1. They’ve also allowed the Iranian backed Houthis a free pass to attack Saudi Arabia.

        2. And I still fume at the Jewish pundit on my Twitter feed who despises Trump with every fiber of his being -“liar,” and “buffoon,” being the nicest things he’s said. Telling the world the election was, of course fair and Trum is a lying liar of liarness for saying otherwise, not to mention a sore loser and a bad sport.
          And the same fellow is now shaking his head because he claims he sincerely believed Biden would preside from the center, and is throwing away his chance to be remembered as a moderate.
          He knew about the anti-semites, too, but seems surprised that they actually have power.

          1. [Biden] is throwing away his chance to be remembered as a moderate.

            Oh, when it comes time to write the history books they will put him down as “moderate.” Heck, they’ll put Bernie down as a moderate, same way the Right-Shift FDR and Wilson in the history books.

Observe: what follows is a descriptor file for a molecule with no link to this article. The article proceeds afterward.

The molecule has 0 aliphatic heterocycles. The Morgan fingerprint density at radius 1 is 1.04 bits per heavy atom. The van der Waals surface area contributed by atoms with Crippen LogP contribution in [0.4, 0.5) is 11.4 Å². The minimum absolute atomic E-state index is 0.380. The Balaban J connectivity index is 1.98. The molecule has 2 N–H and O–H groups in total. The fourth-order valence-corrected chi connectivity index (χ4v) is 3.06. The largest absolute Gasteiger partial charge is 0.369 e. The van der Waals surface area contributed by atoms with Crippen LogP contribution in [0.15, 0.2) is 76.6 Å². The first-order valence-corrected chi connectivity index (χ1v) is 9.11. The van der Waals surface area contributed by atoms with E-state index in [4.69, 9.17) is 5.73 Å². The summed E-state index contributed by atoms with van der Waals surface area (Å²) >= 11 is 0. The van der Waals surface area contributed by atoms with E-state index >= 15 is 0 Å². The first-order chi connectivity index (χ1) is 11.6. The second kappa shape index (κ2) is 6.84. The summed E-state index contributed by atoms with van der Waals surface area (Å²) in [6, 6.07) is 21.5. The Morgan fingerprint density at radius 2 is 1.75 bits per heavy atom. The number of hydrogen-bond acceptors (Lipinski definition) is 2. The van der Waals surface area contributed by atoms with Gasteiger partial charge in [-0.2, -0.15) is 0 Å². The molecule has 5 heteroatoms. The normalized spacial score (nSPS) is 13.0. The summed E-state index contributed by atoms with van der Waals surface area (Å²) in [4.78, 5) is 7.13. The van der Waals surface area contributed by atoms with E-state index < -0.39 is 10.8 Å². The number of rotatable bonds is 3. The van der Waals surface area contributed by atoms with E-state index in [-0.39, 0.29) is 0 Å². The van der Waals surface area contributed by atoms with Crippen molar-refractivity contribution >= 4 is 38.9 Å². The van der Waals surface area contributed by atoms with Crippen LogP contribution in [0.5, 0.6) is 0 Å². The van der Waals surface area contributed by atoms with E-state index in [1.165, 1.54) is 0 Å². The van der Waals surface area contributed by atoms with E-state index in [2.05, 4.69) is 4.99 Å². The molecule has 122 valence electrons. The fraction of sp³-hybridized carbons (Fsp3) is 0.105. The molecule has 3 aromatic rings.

And anybody remembering otherwise will be jailed as a dangerous spreader of misinformation.

        3. Over the last 4,000 years, a lot of folks have said, “Death to the Jews.”

          The Jews are still here. Most of them folks are not.

          1. Also over those 4000 years, those who have said “Death to the Jews” have meant it and ACTED on it.

    5. … DragonCon -must- leave Georgia. Because asking voters to show up with some legit ID is simply unendurable tyranny

      Gee, I wonder how many times your average DragonCon attendee must show ID to get there? Once, to fly in, a second time for the car rental, third time t check-in at the hotel, and a fourth to register for the con?

      And, of course, if you stock your hotel suite bar locally there’s another time.

      1. Maybe they would be good with not requiring badges? Why have any borders anywhere?

        1. No, they need the badges, if only because many of their guests cannot remember who they are after about 5:00 4:00 1:00 PM and need the badges (with schedules on the back) to make their panels.